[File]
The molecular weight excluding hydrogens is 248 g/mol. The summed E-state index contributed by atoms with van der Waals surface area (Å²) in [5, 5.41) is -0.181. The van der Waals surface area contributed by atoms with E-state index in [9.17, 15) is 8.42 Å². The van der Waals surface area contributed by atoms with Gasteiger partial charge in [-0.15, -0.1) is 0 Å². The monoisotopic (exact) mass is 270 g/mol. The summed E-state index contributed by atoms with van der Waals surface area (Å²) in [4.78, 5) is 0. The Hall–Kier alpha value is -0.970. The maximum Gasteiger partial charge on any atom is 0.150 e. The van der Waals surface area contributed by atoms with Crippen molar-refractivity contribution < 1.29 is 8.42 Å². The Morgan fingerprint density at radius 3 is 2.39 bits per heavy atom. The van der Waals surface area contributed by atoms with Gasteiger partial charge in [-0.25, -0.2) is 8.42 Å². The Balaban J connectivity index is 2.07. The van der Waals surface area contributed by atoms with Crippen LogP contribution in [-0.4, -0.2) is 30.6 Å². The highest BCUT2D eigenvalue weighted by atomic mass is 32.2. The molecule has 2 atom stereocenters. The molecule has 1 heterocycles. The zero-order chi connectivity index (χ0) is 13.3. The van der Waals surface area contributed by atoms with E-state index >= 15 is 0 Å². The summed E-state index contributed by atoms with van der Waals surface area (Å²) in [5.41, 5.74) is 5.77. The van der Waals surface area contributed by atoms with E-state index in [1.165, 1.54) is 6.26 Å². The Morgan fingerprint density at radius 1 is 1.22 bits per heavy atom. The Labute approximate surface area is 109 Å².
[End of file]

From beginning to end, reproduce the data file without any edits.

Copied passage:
The molecular weight excluding hydrogens is 248 g/mol. The summed E-state index contributed by atoms with van der Waals surface area (Å²) in [5, 5.41) is -0.181. The van der Waals surface area contributed by atoms with E-state index in [9.17, 15) is 8.42 Å². The van der Waals surface area contributed by atoms with Gasteiger partial charge in [-0.15, -0.1) is 0 Å². The monoisotopic (exact) mass is 270 g/mol. The summed E-state index contributed by atoms with van der Waals surface area (Å²) in [4.78, 5) is 0. The Hall–Kier alpha value is -0.970. The maximum Gasteiger partial charge on any atom is 0.150 e. The van der Waals surface area contributed by atoms with Crippen molar-refractivity contribution < 1.29 is 8.42 Å². The Morgan fingerprint density at radius 3 is 2.39 bits per heavy atom. The van der Waals surface area contributed by atoms with Gasteiger partial charge in [-0.25, -0.2) is 8.42 Å². The Balaban J connectivity index is 2.07. The van der Waals surface area contributed by atoms with Crippen LogP contribution in [-0.4, -0.2) is 30.6 Å². The highest BCUT2D eigenvalue weighted by atomic mass is 32.2. The molecule has 2 atom stereocenters. The molecule has 1 heterocycles. The zero-order chi connectivity index (χ0) is 13.3. The van der Waals surface area contributed by atoms with E-state index >= 15 is 0 Å². The summed E-state index contributed by atoms with van der Waals surface area (Å²) in [5.41, 5.74) is 5.77. The van der Waals surface area contributed by atoms with E-state index in [1.165, 1.54) is 6.26 Å². The Morgan fingerprint density at radius 1 is 1.22 bits per heavy atom. The Labute approximate surface area is 109 Å².